Navigating Identities: A Conversation with River Garza
In March of this year, How to LA host Brian De Los Santos (he/him) visited his country of origin, Mexico — a place he had not lived since he was two years old. As Brian put it, he “wanted to see my abuela, experience mi tierra, as many call their homeland.” It was a special trip, but not an easy one to take.
Brian is a recipient of DACA – Deferred Action for Childhood Arrivals. As an undocumented person, it has allowed him to get a driver's license and a work permit, but his whole life he was never able to leave the U.S. That is, until he went through the arduous process of applying for “advance parole” — a travel document that allows people under DACA to travel outside of the U.S. for work or school or for a family emergency, like visiting relatives who might be ill or getting older.
Even though he had not set foot in Mexico for 30 years, he felt a deep and lasting connection to it. Now, having been there to explore his roots, meet family and grapple with his identity as an Americanized Mexican, that feeling of “home,” in Mexico, will always be with him.
Artist River Garza (he/him) was born and raised in Southern California and has been steeped in the customs and ancestral beliefs of his Tongva and Mexican heritage since birth. He says his “artistic practice is inseparable from his Tongva heritage.” His tribal community, the Ti’at Society (named after the Tongva canoes used to navigate the Southern California coast and the Channel Islands), has helped him maintain a connection between the past and his present.
On May 18, as part of a special partnership with the Autry Museum of the American West, Brian and River will talk about the ways in which their cultural identities shape and inform how they show up in the world. They’ll explore how they keep traditions alive, honor their past, and how that makes them who they are today.
Arrive early and take a stroll through the galleries —open late just for us—to view the Autry’s Waterways exhibition, featuring River’s Water: Bringer of Life & Community. dublab DJ Encarnación (she/her) will spin music starting at 6:00 p.m. and the Trail Grill will be open for food and drink purchases.
This event is part of Site & Sounds - an experiential live event series, curated by LAist, and centered on site-based discovery.
ABOUT BRIAN DE LOS SANTOS
The City of Angels has been (mostly) good to me. Yes, I’m that friend who — sometimes annoyingly — reps L.A. hard. And maybe that paid off? I’m the host of the LAist Studios podcast, How to L.A. It’s a dream job for this city boy. I get to help Angelenos discover, explore, affect change and connect with our beautiful — yet complicated — city. I don’t have all the answers, but let’s find them together. As an Angeleno via Mexico (I was born in Veracruz, Mexico and came here when I was 2), it’s important to me we tell the stories of our unique communities here in L.A., and we reflect them accurately. Fun fact: I was an intern in our newsroom when I was 21. I returned to our news organization in 2014 — working in digital and audio — and then was back again in 2021 as editor of LAist. I’ve spent hot summers in the 818, lived in KTown where a waft of delicious food is constant and grew up near West Adams/Mid City at a time when racial tensions were high in the 1990s. When people ask me why I love L.A., my answer is simple: It’s not the beautiful mountains, Hollywood or skyscrapers, it’s the communities and their stories that make living in the region a rich experience.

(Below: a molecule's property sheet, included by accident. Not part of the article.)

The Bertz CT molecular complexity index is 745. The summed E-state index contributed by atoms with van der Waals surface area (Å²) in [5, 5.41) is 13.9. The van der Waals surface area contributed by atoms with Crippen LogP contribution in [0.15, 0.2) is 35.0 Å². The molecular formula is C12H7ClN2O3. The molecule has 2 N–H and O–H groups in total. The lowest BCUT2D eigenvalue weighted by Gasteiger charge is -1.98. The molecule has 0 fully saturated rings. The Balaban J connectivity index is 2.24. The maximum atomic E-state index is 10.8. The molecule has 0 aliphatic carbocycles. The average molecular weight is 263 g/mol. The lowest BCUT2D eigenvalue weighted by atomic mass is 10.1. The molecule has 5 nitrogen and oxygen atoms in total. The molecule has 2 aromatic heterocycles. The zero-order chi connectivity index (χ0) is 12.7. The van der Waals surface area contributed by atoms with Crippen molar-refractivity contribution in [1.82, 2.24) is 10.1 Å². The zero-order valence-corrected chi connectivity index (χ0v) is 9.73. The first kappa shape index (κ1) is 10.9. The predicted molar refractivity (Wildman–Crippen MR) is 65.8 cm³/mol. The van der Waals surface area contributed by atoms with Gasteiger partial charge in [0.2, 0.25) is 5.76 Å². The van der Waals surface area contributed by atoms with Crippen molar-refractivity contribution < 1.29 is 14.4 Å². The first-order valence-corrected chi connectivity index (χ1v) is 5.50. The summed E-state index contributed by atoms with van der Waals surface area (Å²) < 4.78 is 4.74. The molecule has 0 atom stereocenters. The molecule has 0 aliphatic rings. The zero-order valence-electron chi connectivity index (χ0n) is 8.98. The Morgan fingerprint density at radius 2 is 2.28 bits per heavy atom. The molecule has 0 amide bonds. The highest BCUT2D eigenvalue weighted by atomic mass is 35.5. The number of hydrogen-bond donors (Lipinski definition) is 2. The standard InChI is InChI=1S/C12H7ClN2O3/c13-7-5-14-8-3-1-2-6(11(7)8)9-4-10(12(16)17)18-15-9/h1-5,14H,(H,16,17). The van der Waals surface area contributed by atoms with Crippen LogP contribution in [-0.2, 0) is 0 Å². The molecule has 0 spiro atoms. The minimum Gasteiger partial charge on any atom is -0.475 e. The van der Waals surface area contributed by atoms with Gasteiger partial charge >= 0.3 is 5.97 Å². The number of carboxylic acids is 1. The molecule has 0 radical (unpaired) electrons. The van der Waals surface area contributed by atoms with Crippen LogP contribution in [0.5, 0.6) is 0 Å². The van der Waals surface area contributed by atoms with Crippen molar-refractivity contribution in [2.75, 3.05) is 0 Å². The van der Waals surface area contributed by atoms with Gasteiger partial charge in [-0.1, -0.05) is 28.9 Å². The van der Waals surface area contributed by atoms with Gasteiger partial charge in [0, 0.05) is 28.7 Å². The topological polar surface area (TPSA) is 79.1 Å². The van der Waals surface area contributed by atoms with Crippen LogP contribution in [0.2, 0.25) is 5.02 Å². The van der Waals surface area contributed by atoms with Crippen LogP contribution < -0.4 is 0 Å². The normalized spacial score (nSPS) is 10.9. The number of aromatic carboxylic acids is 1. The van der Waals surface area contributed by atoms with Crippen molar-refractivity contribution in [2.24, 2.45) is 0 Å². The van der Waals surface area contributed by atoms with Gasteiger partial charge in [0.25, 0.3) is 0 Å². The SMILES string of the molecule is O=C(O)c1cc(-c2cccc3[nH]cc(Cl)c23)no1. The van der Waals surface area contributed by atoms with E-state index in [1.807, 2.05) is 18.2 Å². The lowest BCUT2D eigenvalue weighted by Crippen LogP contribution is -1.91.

ABOUT RIVER GARZA
River Garza is an artist from Los Angeles,CA whose work draws on traditional Indigenous aesthetics, Southern California Indigenous maritime culture, skateboarding, Graffiti, Mexican culture, and Low Rider culture.
My artistic practice is inseparable from my Tongva heritage. I am an amalgamation of centuries of resistance, forced assimilation, and resettlement and my work reflects those disjointments of memory, tradition, and identity. My practice focuses on how differential treatment under settler governments construct Indigenous identities. I employ physical layers of cultural artifacts in my work, such as oil, spray paint, pen, and Western magazine cutouts which integrate Tongva ancestral iconography and contemporary experiences. My work acts as a critique of settler capitalism while exploring how the literal and metaphoric layers of colonialism add weight to contemporary Indigenous identity that is both painful and a source of creativity. Visual sovereignty is another critical aspect of my practice. Due to my tribe’s lack of access to our traditional land base, visual sovereignty, the act of creating work free of the demands of the Western canon, becomes a crucial site for the practice of tribal sovereignty and for the perpetuation of our collective memory. Through artifacts and artificial physical landscapes, I create sites that are sacred spaces and begin to reclaim Tongva sovereignty and provide an imagined future where my people can exercise their full right as original peoples of this land.
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